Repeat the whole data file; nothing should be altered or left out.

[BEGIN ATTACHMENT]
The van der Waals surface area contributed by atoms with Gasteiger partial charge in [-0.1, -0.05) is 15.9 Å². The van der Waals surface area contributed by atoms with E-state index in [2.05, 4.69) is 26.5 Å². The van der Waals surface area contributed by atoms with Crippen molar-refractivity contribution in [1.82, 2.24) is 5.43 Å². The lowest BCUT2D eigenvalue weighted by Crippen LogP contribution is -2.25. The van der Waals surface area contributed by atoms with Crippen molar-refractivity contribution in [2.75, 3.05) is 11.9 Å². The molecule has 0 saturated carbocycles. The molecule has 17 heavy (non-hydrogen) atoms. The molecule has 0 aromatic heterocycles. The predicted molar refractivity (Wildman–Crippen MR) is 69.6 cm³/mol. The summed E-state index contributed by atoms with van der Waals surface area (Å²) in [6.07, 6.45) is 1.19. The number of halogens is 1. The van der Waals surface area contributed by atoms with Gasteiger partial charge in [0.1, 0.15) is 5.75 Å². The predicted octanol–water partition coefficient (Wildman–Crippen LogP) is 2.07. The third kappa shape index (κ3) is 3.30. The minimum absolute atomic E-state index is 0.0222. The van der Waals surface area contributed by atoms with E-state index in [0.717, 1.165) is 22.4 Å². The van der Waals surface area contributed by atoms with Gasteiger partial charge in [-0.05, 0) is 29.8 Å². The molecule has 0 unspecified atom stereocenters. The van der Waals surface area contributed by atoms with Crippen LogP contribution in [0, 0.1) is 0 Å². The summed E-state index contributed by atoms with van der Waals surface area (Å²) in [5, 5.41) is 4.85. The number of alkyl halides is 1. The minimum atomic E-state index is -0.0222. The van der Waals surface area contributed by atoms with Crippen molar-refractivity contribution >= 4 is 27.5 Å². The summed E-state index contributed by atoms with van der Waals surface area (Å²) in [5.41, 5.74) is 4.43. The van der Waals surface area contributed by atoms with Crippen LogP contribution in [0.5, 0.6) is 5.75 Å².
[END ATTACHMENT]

The van der Waals surface area contributed by atoms with Gasteiger partial charge in [-0.1, -0.05) is 15.9 Å². The van der Waals surface area contributed by atoms with E-state index in [2.05, 4.69) is 26.5 Å². The van der Waals surface area contributed by atoms with Crippen molar-refractivity contribution in [1.82, 2.24) is 5.43 Å². The lowest BCUT2D eigenvalue weighted by Crippen LogP contribution is -2.25. The van der Waals surface area contributed by atoms with Crippen molar-refractivity contribution in [2.75, 3.05) is 11.9 Å². The molecule has 0 saturated carbocycles. The molecule has 17 heavy (non-hydrogen) atoms. The molecule has 0 aromatic heterocycles. The predicted molar refractivity (Wildman–Crippen MR) is 69.6 cm³/mol. The summed E-state index contributed by atoms with van der Waals surface area (Å²) in [6.07, 6.45) is 1.19. The number of halogens is 1. The van der Waals surface area contributed by atoms with Gasteiger partial charge in [0.1, 0.15) is 5.75 Å². The predicted octanol–water partition coefficient (Wildman–Crippen LogP) is 2.07. The third kappa shape index (κ3) is 3.30. The minimum absolute atomic E-state index is 0.0222. The van der Waals surface area contributed by atoms with E-state index in [0.717, 1.165) is 22.4 Å². The van der Waals surface area contributed by atoms with Gasteiger partial charge in [-0.05, 0) is 29.8 Å². The molecule has 0 unspecified atom stereocenters. The van der Waals surface area contributed by atoms with Crippen LogP contribution in [0, 0.1) is 0 Å². The summed E-state index contributed by atoms with van der Waals surface area (Å²) in [5, 5.41) is 4.85. The number of alkyl halides is 1. The minimum atomic E-state index is -0.0222. The van der Waals surface area contributed by atoms with Crippen molar-refractivity contribution >= 4 is 27.5 Å². The summed E-state index contributed by atoms with van der Waals surface area (Å²) in [5.41, 5.74) is 4.43. The van der Waals surface area contributed by atoms with Crippen LogP contribution in [0.5, 0.6) is 5.75 Å².